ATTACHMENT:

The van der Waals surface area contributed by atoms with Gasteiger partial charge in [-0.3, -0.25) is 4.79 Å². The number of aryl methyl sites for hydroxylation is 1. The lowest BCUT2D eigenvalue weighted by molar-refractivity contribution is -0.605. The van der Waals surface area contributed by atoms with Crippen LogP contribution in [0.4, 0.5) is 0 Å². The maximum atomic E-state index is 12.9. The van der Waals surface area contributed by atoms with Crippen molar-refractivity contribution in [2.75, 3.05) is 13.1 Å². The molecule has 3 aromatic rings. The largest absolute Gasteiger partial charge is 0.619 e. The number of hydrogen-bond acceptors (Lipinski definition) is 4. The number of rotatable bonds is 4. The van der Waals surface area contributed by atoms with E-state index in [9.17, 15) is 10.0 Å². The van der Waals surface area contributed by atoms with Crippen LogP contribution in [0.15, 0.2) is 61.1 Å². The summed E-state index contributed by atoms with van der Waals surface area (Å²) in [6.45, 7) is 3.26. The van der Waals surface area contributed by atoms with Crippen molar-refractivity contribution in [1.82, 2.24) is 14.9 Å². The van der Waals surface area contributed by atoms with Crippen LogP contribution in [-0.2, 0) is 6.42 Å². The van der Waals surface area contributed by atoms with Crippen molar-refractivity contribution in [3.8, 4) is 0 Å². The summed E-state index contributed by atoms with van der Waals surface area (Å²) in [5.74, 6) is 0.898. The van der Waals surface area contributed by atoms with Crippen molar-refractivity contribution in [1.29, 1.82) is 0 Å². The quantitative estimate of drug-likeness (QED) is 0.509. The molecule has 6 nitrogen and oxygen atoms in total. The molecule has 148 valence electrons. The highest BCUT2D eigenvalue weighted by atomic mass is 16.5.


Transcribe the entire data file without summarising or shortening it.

The van der Waals surface area contributed by atoms with Gasteiger partial charge in [-0.3, -0.25) is 4.79 Å². The number of aryl methyl sites for hydroxylation is 1. The lowest BCUT2D eigenvalue weighted by molar-refractivity contribution is -0.605. The van der Waals surface area contributed by atoms with Crippen LogP contribution in [0.4, 0.5) is 0 Å². The maximum atomic E-state index is 12.9. The van der Waals surface area contributed by atoms with Crippen molar-refractivity contribution in [2.75, 3.05) is 13.1 Å². The molecule has 3 aromatic rings. The largest absolute Gasteiger partial charge is 0.619 e. The number of hydrogen-bond acceptors (Lipinski definition) is 4. The number of rotatable bonds is 4. The van der Waals surface area contributed by atoms with E-state index in [9.17, 15) is 10.0 Å². The van der Waals surface area contributed by atoms with Crippen LogP contribution in [0.15, 0.2) is 61.1 Å². The summed E-state index contributed by atoms with van der Waals surface area (Å²) in [6.45, 7) is 3.26. The van der Waals surface area contributed by atoms with Crippen molar-refractivity contribution in [1.82, 2.24) is 14.9 Å². The van der Waals surface area contributed by atoms with Crippen LogP contribution in [-0.2, 0) is 6.42 Å². The van der Waals surface area contributed by atoms with Crippen molar-refractivity contribution in [3.8, 4) is 0 Å². The summed E-state index contributed by atoms with van der Waals surface area (Å²) in [5.74, 6) is 0.898. The van der Waals surface area contributed by atoms with Crippen molar-refractivity contribution in [1.29, 1.82) is 0 Å². The quantitative estimate of drug-likeness (QED) is 0.509. The molecule has 6 nitrogen and oxygen atoms in total. The molecule has 148 valence electrons. The highest BCUT2D eigenvalue weighted by atomic mass is 16.5.